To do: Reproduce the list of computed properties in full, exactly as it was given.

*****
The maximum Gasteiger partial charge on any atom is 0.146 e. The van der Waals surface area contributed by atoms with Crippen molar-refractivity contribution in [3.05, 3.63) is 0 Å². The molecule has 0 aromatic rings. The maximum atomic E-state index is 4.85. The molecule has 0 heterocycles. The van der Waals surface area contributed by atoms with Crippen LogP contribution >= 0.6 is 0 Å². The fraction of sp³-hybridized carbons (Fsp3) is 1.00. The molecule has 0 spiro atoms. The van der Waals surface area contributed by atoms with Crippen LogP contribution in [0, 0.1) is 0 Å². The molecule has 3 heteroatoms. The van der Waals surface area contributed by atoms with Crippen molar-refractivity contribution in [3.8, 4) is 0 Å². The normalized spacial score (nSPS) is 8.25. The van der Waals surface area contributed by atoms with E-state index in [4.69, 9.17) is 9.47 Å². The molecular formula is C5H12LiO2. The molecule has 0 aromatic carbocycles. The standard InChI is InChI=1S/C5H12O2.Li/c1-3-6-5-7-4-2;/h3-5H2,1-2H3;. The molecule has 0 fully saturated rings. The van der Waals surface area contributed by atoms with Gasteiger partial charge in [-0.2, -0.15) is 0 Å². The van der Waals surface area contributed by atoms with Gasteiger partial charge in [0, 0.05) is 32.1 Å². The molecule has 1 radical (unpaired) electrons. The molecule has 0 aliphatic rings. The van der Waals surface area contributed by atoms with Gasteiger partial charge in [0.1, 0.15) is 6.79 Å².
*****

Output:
The maximum Gasteiger partial charge on any atom is 0.146 e. The van der Waals surface area contributed by atoms with Crippen molar-refractivity contribution in [3.05, 3.63) is 0 Å². The molecule has 0 aromatic rings. The maximum atomic E-state index is 4.85. The molecule has 0 heterocycles. The van der Waals surface area contributed by atoms with Crippen LogP contribution >= 0.6 is 0 Å². The fraction of sp³-hybridized carbons (Fsp3) is 1.00. The molecule has 0 spiro atoms. The van der Waals surface area contributed by atoms with Crippen LogP contribution in [0, 0.1) is 0 Å². The molecule has 3 heteroatoms. The van der Waals surface area contributed by atoms with Crippen molar-refractivity contribution in [3.8, 4) is 0 Å². The normalized spacial score (nSPS) is 8.25. The van der Waals surface area contributed by atoms with E-state index in [4.69, 9.17) is 9.47 Å². The molecular formula is C5H12LiO2. The molecule has 0 aromatic carbocycles. The standard InChI is InChI=1S/C5H12O2.Li/c1-3-6-5-7-4-2;/h3-5H2,1-2H3;. The molecule has 0 fully saturated rings. The van der Waals surface area contributed by atoms with Gasteiger partial charge in [-0.2, -0.15) is 0 Å². The van der Waals surface area contributed by atoms with Gasteiger partial charge in [0, 0.05) is 32.1 Å². The molecule has 1 radical (unpaired) electrons. The molecule has 0 aliphatic rings. The van der Waals surface area contributed by atoms with Gasteiger partial charge in [0.1, 0.15) is 6.79 Å².